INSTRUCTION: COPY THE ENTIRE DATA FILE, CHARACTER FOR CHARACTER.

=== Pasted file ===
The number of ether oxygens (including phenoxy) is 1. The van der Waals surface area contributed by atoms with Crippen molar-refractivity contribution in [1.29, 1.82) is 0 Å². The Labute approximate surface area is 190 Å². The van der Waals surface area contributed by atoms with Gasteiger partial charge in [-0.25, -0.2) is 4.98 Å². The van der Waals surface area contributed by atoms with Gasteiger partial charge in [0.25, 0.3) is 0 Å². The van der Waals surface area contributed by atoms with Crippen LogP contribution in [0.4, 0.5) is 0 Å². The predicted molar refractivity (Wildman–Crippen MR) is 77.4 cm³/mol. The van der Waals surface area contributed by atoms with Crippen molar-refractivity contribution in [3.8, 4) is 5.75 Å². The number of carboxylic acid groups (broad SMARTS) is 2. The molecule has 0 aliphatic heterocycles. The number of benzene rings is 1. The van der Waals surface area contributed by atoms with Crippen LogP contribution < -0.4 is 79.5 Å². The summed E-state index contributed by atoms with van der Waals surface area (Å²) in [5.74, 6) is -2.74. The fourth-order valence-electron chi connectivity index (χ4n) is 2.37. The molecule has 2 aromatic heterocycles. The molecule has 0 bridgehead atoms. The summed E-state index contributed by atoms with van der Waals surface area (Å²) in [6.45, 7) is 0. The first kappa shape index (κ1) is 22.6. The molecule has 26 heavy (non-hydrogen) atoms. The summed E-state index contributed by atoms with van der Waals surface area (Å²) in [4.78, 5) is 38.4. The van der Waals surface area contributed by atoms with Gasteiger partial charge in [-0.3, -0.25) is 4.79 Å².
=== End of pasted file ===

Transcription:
The number of ether oxygens (including phenoxy) is 1. The van der Waals surface area contributed by atoms with Crippen molar-refractivity contribution in [1.29, 1.82) is 0 Å². The Labute approximate surface area is 190 Å². The van der Waals surface area contributed by atoms with Gasteiger partial charge in [-0.25, -0.2) is 4.98 Å². The van der Waals surface area contributed by atoms with Gasteiger partial charge in [0.25, 0.3) is 0 Å². The van der Waals surface area contributed by atoms with Crippen LogP contribution in [0.4, 0.5) is 0 Å². The predicted molar refractivity (Wildman–Crippen MR) is 77.4 cm³/mol. The van der Waals surface area contributed by atoms with Crippen molar-refractivity contribution in [3.8, 4) is 5.75 Å². The number of carboxylic acid groups (broad SMARTS) is 2. The molecule has 0 aliphatic heterocycles. The number of benzene rings is 1. The van der Waals surface area contributed by atoms with Crippen LogP contribution < -0.4 is 79.5 Å². The summed E-state index contributed by atoms with van der Waals surface area (Å²) in [5.74, 6) is -2.74. The fourth-order valence-electron chi connectivity index (χ4n) is 2.37. The molecule has 2 aromatic heterocycles. The molecule has 0 bridgehead atoms. The summed E-state index contributed by atoms with van der Waals surface area (Å²) in [6.45, 7) is 0. The first kappa shape index (κ1) is 22.6. The molecule has 26 heavy (non-hydrogen) atoms. The summed E-state index contributed by atoms with van der Waals surface area (Å²) in [4.78, 5) is 38.4. The van der Waals surface area contributed by atoms with Gasteiger partial charge in [-0.3, -0.25) is 4.79 Å².